New Braunfels Fire Capt.
Stretch Rousseau on Thursday warned that the public should be aware of the laws pertaining to fireworks.
“According to code here in New Braunfels, they’re not only illegal to use, they’re illegal to possess in the city,” Rousseau said. “They’re dangerous.”
Violation of the city fireworks ordinance is a class C misdemeanor punishable by a fine of up to $500 and forfei
ture of the illegal fireworks.
Rousseau said the city law is designed to protect people from fireworks, which can be dangerous if misused.
“Annually, there are numerous incidents with injuries from fireworks,” Rousseau said. “During this past Fourth of July, we had explosions involving professional demonstrations with injuries and fatalities. We just want to warn people of the dangers.”
CONTINUED FROM Page 1A
Dry weather leads county to ban some fireworks
brought the county’s drought index to an average of 416 — well below the threshold for initiating a burn ban.
But a couple weeks of hot, dry weather could change everything, he said.
“The 14-day outlook places the index in the 500 to 600 range, which is when we usually implement a burn ban," Manford said.
“If we have no more rain in this time .and we have 90- to 100-degree weather, we’ll be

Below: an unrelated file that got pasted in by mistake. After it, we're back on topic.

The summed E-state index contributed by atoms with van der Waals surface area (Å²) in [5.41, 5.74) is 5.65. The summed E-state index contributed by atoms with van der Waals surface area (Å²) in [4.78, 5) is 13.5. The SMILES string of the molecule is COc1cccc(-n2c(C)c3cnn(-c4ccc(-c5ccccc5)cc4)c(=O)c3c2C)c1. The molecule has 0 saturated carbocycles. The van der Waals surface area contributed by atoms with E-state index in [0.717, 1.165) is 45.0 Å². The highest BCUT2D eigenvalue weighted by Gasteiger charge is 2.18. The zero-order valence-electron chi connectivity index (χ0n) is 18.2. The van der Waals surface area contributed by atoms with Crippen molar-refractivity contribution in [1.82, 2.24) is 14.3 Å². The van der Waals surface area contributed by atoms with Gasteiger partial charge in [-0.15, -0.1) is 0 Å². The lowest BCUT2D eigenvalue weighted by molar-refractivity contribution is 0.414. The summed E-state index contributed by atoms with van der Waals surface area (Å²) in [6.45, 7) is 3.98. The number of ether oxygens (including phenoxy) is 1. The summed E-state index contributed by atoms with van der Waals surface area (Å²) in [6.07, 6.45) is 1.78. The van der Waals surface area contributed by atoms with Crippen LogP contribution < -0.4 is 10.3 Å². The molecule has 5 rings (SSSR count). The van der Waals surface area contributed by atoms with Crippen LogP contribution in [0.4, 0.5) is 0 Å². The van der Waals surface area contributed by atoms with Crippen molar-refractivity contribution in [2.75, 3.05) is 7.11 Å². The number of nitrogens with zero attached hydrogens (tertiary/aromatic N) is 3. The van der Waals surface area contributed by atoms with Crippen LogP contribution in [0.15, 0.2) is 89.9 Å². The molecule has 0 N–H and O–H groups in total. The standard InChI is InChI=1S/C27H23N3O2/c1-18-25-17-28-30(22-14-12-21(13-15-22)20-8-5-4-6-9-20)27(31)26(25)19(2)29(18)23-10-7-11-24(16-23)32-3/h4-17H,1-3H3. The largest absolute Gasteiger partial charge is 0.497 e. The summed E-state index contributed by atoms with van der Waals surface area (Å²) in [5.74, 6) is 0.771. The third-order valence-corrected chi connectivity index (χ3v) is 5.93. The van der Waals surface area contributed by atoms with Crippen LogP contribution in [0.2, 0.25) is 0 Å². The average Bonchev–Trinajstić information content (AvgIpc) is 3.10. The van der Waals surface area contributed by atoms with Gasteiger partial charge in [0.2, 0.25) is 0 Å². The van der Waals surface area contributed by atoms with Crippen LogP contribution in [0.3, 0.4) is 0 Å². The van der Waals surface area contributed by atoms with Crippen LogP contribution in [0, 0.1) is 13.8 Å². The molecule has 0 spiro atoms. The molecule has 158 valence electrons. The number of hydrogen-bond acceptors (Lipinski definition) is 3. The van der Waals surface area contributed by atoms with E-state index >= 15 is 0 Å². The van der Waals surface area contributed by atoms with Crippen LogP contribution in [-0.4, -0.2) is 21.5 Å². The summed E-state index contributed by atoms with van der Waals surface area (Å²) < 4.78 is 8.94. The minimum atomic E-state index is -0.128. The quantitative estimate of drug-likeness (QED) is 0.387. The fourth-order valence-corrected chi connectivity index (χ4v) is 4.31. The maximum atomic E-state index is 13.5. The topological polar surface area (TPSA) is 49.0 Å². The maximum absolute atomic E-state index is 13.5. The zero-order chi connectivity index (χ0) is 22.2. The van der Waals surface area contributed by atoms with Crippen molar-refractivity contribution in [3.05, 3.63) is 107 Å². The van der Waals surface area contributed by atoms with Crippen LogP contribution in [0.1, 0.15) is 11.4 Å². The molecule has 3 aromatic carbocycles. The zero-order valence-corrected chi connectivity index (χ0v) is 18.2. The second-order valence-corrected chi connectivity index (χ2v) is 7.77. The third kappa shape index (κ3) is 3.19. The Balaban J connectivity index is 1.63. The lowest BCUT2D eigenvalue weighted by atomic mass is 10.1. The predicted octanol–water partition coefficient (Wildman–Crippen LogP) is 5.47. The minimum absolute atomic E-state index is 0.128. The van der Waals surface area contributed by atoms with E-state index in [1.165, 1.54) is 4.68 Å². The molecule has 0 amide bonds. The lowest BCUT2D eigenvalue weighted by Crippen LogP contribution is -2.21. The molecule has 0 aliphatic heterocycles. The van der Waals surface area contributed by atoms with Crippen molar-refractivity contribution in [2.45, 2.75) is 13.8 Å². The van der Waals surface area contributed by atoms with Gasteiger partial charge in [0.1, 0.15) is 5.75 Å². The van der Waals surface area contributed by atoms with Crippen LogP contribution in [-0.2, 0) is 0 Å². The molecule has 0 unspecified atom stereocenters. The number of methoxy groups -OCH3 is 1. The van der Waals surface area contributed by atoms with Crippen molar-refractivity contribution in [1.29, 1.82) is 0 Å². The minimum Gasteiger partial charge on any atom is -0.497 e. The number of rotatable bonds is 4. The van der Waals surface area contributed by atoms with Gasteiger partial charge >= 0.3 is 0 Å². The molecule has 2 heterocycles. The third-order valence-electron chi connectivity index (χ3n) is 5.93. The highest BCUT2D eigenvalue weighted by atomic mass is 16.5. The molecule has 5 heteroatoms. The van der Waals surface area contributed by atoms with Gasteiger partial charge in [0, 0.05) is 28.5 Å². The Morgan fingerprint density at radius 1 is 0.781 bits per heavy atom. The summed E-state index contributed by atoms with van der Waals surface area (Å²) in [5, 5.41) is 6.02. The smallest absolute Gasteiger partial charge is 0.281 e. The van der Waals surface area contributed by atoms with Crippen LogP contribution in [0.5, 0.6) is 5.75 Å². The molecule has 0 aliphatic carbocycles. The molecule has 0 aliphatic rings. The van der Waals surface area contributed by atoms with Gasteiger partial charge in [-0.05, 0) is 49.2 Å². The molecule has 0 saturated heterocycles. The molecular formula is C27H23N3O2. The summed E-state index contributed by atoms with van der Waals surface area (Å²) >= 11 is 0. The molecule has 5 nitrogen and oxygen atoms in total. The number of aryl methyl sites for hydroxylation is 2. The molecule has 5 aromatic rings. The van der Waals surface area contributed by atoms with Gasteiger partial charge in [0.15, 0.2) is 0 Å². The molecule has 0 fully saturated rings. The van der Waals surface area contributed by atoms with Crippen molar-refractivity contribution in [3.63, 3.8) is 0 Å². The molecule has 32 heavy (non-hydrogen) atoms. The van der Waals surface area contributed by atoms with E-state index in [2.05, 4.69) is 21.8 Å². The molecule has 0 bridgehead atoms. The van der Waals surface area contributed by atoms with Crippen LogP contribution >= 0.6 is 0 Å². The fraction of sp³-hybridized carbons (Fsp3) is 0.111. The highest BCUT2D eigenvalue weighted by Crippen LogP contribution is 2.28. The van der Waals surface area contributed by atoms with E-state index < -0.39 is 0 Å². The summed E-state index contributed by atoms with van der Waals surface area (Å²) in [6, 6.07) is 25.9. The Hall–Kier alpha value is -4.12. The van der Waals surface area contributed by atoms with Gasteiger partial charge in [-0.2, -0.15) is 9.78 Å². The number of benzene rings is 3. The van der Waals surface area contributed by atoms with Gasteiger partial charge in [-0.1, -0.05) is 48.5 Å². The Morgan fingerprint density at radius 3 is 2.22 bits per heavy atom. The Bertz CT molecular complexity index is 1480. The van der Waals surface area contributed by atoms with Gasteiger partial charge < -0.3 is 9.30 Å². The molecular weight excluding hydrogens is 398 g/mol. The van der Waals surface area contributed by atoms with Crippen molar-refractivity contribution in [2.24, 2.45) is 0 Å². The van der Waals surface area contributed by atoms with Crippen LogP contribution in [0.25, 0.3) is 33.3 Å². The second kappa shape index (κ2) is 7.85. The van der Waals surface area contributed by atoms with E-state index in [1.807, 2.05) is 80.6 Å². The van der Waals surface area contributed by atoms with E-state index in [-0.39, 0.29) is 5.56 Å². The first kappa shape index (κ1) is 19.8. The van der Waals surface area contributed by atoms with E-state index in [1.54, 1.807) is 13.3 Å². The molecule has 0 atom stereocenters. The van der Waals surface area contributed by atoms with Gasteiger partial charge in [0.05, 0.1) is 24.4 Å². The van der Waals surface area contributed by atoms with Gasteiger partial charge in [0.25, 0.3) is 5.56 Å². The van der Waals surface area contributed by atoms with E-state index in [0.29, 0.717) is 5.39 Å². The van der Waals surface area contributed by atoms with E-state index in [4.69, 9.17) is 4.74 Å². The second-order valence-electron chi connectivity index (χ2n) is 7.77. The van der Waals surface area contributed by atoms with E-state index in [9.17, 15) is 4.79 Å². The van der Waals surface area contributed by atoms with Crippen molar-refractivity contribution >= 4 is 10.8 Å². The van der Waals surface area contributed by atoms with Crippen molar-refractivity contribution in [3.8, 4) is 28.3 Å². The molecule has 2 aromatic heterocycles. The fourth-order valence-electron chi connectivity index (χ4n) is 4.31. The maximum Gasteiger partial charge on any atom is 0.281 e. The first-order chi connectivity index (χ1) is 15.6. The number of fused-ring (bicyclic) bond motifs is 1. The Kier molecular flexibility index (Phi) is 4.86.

in a dire situation by July Fourth.”
County Counsel Geoff Barr drafted an order that would allow County Judge Danny Scheel to lift the ban if weather conditions permit.
“The court is giving author-ity to the judge to act on behalf of the fire marshal if needed,” Barr said.
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Friday, June IO, 2005 — Herald-Zeitung — Page 5A
Activists on left and right marshaling forces for Supreme Court fight
“I think there's a sense that in the past, the left has really made excellent use of the month of August when senators are all back home.”
WASHINGTON (AP) — Activists on the right and left are priming for a battle supreme.
If President Bush nominates the first new Supreme Court justice in more than a decade, a fight is expected to break out within hours of an announcement.
Overnight, the Internet will buzz with e-mails, pro and con. Radio and television talk show hosts will jawbone about die testy Senate confirmation bathe that’s anticipated. Television ads will air for and against Bush’s pick. Grassroots groups will cheer or boo the nominee — with shouting perhaps the loudest in states with senators up for re-election next year.
A vacancy could occur later this month when the court’s term closes. Chief Justice William H. Rehnquist is ailing from thyroid cancer. At 85, John Paul Stevens is the oldest justice, and two others are in their 70s.
“The American people ought to prepare themselves to participate in one of the most extensive debates and conversadons that’s been had
— Sean Rushton
Director, Committee for Justice